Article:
First, I’d like to thank the folks at HiSoundAudio for sending me samples of the E212 and PAA-1Pro for review.
Up for review are two of HiSoundAudio’s budget offerings, the E212 IEMs and PAA-1Pro earbuds, both of which retail for around $50. HiSoundAudio calls these the best performing earphones in their respective price ranges. That’s certainly a lofty claim to make and one has to wonder whether or not they can live up to it. Well, to see how close they get, read on.
The E212 comes with a standard selection of accessories including three sets of silicone single flange tips, a fish shaped cable winder and a clamshell zippered carrying case. The PAA-1Pro has virtually identical accessories, just lacking the silicone tips.
Design and Build Quality
The E212 has a nicely high quality build and finish, sporting metal housings, a durable feeling (if a tad plasticky) cable and a well relieved 3.5mm jack.
The PAA-1Pro on the other hand doesn’t share its sibling’s premium feel and has a cheaper all around build quality using lower quality materials. That said, I do believe the PAA-1Pro will be durable for a long stretch and due to its nondescript design won’t garner much unwanted attention.
The E212 isolates fairly well, on par with most other dynamic driver IEMs. The PAA-1Pro, being an earbud, isolates about as well as can be expected, which is to say not well at all. But this isn’t a real knock against the PAA-1Pro as earbuds aren’t designed for isolation. If you’ve ever used one of the old-style Apple earbuds, you should have a pretty good idea of what to expect.
The sound is unabashedly bass biased, with a low end presence that makes itself known with a relatively soft impact but nonetheless big presentation. It gives up detail to more impactful and harder edged earphones like HiSoundAudio’s own Wooduo 2 or the similarly priced NuForce NE-700M.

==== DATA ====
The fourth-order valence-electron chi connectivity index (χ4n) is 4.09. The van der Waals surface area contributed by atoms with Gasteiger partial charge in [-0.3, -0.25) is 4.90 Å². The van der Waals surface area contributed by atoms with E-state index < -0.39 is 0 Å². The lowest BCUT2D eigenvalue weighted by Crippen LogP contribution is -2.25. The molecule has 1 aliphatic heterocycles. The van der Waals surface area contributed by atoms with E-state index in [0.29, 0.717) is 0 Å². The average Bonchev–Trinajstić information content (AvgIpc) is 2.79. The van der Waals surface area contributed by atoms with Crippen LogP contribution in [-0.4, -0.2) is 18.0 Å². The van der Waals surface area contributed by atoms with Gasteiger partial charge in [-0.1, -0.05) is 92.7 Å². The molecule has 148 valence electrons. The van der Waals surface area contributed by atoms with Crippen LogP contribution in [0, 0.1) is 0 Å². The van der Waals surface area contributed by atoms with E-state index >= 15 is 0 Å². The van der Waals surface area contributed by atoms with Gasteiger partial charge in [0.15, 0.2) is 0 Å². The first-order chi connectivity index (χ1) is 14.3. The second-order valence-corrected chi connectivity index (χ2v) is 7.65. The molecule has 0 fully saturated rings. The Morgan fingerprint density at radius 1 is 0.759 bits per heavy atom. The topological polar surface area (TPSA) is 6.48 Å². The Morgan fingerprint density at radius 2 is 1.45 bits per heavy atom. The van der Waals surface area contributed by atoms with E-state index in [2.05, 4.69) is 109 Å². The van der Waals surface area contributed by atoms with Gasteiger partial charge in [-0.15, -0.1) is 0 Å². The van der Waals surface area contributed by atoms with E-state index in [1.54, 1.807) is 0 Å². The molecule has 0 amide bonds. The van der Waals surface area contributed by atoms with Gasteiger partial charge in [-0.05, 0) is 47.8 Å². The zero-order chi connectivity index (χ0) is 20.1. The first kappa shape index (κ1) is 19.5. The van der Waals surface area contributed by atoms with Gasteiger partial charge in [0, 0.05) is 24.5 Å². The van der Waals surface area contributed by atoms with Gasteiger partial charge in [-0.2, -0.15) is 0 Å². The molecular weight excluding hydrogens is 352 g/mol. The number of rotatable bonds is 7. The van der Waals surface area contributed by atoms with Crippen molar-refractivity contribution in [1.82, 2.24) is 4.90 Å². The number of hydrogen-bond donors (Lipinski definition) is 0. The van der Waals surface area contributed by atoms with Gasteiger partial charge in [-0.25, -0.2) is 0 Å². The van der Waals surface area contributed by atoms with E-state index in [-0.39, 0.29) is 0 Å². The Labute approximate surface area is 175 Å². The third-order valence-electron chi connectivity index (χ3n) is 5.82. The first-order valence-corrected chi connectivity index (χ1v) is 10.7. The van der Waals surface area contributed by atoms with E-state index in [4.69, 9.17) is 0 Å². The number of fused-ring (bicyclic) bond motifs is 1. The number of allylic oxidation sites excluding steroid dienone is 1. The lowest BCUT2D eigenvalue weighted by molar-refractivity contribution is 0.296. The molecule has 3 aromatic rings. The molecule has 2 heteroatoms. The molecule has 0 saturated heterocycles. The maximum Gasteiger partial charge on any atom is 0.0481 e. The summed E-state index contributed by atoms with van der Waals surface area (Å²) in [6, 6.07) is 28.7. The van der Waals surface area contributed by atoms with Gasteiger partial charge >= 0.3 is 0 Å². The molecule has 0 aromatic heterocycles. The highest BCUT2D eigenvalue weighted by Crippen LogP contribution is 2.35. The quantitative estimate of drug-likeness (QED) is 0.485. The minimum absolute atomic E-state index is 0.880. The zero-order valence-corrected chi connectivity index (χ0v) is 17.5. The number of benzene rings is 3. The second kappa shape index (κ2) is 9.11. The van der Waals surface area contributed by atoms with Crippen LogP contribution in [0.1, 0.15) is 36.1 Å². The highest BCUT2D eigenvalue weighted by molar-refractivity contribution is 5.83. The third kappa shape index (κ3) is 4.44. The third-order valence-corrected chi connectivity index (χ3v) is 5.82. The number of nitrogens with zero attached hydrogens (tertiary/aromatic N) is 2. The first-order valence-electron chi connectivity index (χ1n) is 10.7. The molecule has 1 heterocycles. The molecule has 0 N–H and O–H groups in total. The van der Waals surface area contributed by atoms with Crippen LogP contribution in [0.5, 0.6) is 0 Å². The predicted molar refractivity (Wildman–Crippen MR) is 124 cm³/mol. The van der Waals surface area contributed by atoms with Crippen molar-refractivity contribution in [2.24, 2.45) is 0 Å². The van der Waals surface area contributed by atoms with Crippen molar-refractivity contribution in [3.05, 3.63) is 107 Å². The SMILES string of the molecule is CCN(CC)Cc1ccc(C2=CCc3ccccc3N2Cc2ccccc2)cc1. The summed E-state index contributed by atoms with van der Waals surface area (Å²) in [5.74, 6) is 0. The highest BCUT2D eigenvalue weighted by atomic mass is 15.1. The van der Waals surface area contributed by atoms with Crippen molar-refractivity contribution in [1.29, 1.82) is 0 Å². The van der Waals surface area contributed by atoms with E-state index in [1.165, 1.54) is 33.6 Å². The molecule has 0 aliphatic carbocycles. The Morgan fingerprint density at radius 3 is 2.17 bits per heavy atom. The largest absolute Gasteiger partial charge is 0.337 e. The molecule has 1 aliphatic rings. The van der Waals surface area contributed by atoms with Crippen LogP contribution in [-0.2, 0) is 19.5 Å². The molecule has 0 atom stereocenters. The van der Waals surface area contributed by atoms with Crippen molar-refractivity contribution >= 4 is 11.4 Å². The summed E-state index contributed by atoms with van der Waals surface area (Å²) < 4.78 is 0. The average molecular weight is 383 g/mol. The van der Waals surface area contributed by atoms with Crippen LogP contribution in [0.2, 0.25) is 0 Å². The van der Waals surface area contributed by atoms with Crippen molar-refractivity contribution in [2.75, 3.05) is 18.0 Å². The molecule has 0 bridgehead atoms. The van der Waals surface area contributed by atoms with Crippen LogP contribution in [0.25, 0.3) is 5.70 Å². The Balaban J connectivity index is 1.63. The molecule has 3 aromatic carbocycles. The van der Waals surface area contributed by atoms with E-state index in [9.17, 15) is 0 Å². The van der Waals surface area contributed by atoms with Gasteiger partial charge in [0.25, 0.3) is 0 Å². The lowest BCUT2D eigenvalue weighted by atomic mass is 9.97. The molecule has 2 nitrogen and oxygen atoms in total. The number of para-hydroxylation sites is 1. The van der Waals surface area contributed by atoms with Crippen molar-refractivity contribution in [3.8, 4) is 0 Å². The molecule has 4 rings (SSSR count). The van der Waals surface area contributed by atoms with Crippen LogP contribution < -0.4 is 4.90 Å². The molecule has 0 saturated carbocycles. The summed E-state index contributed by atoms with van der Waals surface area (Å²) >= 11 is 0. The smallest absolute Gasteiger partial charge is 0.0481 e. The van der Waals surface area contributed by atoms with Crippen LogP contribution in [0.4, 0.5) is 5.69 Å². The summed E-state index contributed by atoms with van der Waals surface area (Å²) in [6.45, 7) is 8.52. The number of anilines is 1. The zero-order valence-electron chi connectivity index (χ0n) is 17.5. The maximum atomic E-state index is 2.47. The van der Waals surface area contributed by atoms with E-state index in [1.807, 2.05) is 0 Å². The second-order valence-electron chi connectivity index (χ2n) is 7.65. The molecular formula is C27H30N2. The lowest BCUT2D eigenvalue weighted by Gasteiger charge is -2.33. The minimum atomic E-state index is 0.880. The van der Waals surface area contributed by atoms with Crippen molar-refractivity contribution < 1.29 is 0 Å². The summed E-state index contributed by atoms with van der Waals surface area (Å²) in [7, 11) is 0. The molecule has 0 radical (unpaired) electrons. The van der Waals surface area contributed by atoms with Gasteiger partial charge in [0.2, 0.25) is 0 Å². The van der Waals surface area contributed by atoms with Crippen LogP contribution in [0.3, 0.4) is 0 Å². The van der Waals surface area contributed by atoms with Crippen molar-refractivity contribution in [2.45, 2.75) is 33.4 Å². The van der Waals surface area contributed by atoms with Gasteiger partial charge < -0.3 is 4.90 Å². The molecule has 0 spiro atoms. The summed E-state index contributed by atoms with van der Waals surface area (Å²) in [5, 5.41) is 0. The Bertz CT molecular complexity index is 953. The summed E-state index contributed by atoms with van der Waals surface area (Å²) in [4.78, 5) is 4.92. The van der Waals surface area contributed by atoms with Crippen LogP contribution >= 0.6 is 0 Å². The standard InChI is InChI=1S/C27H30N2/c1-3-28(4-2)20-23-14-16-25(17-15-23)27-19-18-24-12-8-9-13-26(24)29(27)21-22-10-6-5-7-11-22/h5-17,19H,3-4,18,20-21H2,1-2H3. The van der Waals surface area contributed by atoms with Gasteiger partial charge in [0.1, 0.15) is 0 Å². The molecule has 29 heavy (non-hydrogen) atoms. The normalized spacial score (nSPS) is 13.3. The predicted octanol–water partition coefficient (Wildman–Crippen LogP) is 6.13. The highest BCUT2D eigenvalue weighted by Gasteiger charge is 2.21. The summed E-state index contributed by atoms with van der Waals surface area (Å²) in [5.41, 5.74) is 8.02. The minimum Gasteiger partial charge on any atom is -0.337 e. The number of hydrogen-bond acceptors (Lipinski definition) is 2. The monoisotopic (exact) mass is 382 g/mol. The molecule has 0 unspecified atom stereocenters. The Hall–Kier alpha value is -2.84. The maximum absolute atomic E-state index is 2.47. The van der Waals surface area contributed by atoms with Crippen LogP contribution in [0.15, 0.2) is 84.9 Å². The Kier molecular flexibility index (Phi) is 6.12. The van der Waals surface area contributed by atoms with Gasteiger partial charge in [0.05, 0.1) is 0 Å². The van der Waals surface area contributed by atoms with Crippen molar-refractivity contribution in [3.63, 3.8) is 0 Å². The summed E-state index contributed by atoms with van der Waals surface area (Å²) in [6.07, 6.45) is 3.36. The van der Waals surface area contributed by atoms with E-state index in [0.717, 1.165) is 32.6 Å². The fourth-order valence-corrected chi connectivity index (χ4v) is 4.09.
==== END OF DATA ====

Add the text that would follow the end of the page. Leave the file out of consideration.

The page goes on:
The midrange is recessed a bit and a bit occluded by the low end but has just enough detail and presence to avoid coming across as boring. Like the low end, the midrange is warm and smooth, making for a more relaxed presentation. The high end is similarly smooth, avoiding irritating sibilance in most cases but not having the kind of sparkle or airiness that treble fans crave.
In many ways, the E212 reminds me of the Audiofly AF45, as the two have similarly bass biased sound signatures but where the AF45 is big but rather tight and controlled, the E212 is just big. The mid and sub bass hit you like a brick no matter what kind of song you’re playing. It’s a pretty fun sound when I’m in the mood for it but it is rather fatiguing and highly situational.
The PAA-1Pro is an earbud for people who think earbuds don’t have enough bass…sort of. While I will say without hesitation that it does have more midbass than its contemporaries like the former Apple stock buds. Unfortunately, it does lack in the sub bass department and the bass as a whole sounds rather one -note. By comparison, I think Apple’s new EarPods are better in that department.
The sound is a mostly clear one, if a tiny bit grainy and decently detailed for an earbud in this price range. Treble extension is rather good but I wouldn’t say the presentation as a whole is all that exciting.
Perhaps this is part of my bias towards IEMs and full size headphones but I found the PAA-1Pro to be rather…well…boring. It’s not a bad earphone by any means and sounds quite decent but it doesn’t do a whole lot particularly well for the price. Its sound is one that’s inoffensive but not exciting.
In the $50 price range, the HiSoundAudio E212 and PAA-1Pro are both up against some rather stiff and frankly, better competition. The E212 is a solid choice for bass lovers but the quantity of the bass and the quite warm nature of the sound signature may be a turn off for many purists. The PAA-1Pro is in a similar spot, offering a sound that’s inoffensive but hardly exciting. As much as Apple’s previous earbuds were maligned for their mediocre sound, I’d say their new EarPods are quite a bit better and perhaps a better choice than the PAA-1Pro for the earbud diehards out there. Of the two, I think the E212 is the better offering but at $50, they’re both a bit difficult to recommend overall. It’s not that they’re bad, they’re just outdone by other earphones in their price range.